In a loud dramatic voice: "They danced to the music, caressed by the breeze, dazed by their heat. They danced on the beach, until a ray of sun appeared. Diana was her name. A name of a dream. It was in the power of the wind!"

Slowly, the family unveiled Jonas's story through the tales, gossip, and verses. Professional gossipers said that Diana had danced in eighteen carnivals before meeting Jonas. She and her mother used dreams to sew their dancing clothes.

Diana would tell: "I dreamt I saw a clown."

"What did he look like?" Her mother would ask.

"He had green legs like a frog, a big belly like a bear and a red butt like a baboon."

But usually she dreamed about fatal lover women.

Now, Diana would tell Jonas: "Your eyes are velvety dark blue like a night sky."

"Your nails are shaped like shells."

"Your skin is soft and tight and warm."

"Love me like a monkey," then, "love me like a dog," then, "love me, love me!"

Jonas would love her like a monkey, like a dog, like the lover he had become with Bia not that long ago. Diana always realized her dreams. Her father became richer by the year, and her mother sewed the family's fantasies.

Jonas surrendered.

She made him dream.

She made him forget.

Their son was named Daniel.


All that year Bia stood under the sunlight and in changing shadows. Her cousins, who had found her to be their favorite doll, brushed her black hair daily. Her beauty became so delicate it made lovers cry. In the afternoons, the family sat in the shadow of Bia’s long hair and gazed at the wavy line of the dunes. The youngest children would tell their parents if Bia moved a hand or gave a possible hint of a smile.

The entire family put their ears to the ground every Friday to hear if the bus from Bahia had arrived. It came to town only when there were passengers coming.

With time, Bia's roots absorbed the ground's fertility and grew their knots and ropes very deep and very far. They found their way to Bahia and then into Jonas's dreams. Soon, he had to make love with Diana only in the light or otherwise, he would touch Bia in her. Bia sensed how he could almost smell her. How he had to smell her.

In the beginning of March, on a Friday, the family heard sand cracking at a short distance from town under heavy wheels. Bia's mother left the house sobbing. She ran to Bia, kneeled in front of her, and wetting the ground with tears, she dug around the roots.

"He is here, Bia, he is here," she cried.

Bia fell off and closed her eyes when her roots gradually melted. Her warming body spread the sugared ginger scent of happiness and fear.


Jonas was sitting on the hotel's balcony overlooking the street, when Bia arrived. The angelic lightness of her features combined with her newly learnt walk, her baby steps. Her face glowed, and her body fit softly into her new blue dress. She stood near the balcony, on the pavement, and drank in his looks. He had changed. He wore a suit of fine white linen, the kind the idle rich wear in the films. His arms had turned paternal, stronger than before, and his hands grew golden curls on their back. Jonas's eyes met Bia's with dark blue alarm, as his moustache quivered.

"Bia!" he said in a voice that mixed appeal and wonder.

"Yes," she answered tenderly. "I am here."

She walked around the balcony to the door where he was clenching the doorknob with sweating fingers. When she entered the small lobby, her legs failed her, and she held on to Jonas' shoulder. "You smell so good," she said.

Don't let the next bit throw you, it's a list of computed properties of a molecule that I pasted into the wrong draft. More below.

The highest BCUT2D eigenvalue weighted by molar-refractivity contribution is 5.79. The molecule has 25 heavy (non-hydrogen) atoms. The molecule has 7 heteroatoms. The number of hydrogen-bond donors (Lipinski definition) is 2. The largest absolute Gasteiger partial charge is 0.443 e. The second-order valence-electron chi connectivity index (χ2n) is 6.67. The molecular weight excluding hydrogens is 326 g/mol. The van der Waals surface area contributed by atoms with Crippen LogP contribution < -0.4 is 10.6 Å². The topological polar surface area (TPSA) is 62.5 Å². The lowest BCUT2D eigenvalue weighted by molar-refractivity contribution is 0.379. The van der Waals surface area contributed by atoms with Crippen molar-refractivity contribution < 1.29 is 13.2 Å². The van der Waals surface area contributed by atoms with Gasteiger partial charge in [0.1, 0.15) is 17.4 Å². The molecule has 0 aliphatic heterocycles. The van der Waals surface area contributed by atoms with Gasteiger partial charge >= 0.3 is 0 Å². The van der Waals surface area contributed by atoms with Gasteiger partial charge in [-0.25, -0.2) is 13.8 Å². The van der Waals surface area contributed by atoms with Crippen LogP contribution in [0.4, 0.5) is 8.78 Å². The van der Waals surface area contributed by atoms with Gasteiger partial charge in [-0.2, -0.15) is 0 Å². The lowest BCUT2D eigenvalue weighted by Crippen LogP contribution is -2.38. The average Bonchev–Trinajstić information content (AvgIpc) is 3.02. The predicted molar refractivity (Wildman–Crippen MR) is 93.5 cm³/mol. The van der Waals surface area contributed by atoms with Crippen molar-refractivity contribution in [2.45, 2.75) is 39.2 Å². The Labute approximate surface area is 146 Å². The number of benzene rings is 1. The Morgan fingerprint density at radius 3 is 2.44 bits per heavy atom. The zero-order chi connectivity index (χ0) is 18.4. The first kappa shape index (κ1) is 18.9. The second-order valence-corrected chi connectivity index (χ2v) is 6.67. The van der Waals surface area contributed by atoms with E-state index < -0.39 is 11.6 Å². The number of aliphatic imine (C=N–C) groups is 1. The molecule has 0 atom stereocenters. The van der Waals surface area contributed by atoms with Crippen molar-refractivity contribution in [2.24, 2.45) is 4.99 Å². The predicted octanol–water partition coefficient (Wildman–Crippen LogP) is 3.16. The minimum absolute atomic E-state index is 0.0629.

Bia had acquired the ability to remain still through all seasons and affairs. The hotel, bubbling with Jonas’ confusion like a champagne glass on New-Year’s Eve, served for that matter as any other place. For three days, Jonas wandered drunkenly around the hotel, and Bia sat on the brown leather sofa of the lobby.

Diana acknowledged Bia's presence on the third day. She cradled Daniel in her arms and sat to breastfeed him next to Bia.

"Sweet!" Bia observed when Diana leaned back, "He looks like Jonas."

"He does."

Bia put a finger in Daniel's hand and he closed his fist on it. For half an hour, Daniel sucked milk and held Bia's finger. They were quiet. Only the suckling sound could be heard and the ticking of the wall-clock.

"We will go back to Bahia," Diana told Bia, buttoning her purple blouse.

Bia sighed, thus hurling the grip of her sorrow.

"What do you want?" Diana asked Bia. Her eyes reddened.

"Nothing," Bia said.

"Just to sit here."

"Because of Jonas," Diana said.

"Because of Jonas."

Diana's gaze wandered around the room and caught a shade of Jonas.

"He can't stay," she said.

"He can," Bia said quietly. "He has to stay, you know."

"If he would," Diana's voice trembled, "then I would too."

Bia's presence had never been so concentrated as in that moment. Diana and Daniel huddled within a circle she could somehow penetrate. It bore the scent of honest love.


The mulberry tree gave much fruit that year. It was a fortunate thing, as Bia and Jonas never lost their taste for berries. At times, Diana dreamed Jonas in the dunes when he joined her under the soothing breeze. Breezes and berries marked the family days. Berries and Breezes. Nine months later Bia gave birth to Rafael.

"Sweet!" Diana observed. "He looks like Jonas."

"He does."

Avital Gad-Cykman's work has been published or is forthcoming in Glimmer Train, Prism International, Other Voices, Happy, Stand Magazine, AIM Quarterly, The Bridge, Gargoyle Magazine, The Binnacle and other publications. It has also appeared online in Salon, Zoetrope All-story Extra, Salt Hill Review, 3am, In-Posse Review and elsewhere. Her story collection was one of the six finalists for Iowa Fiction Award.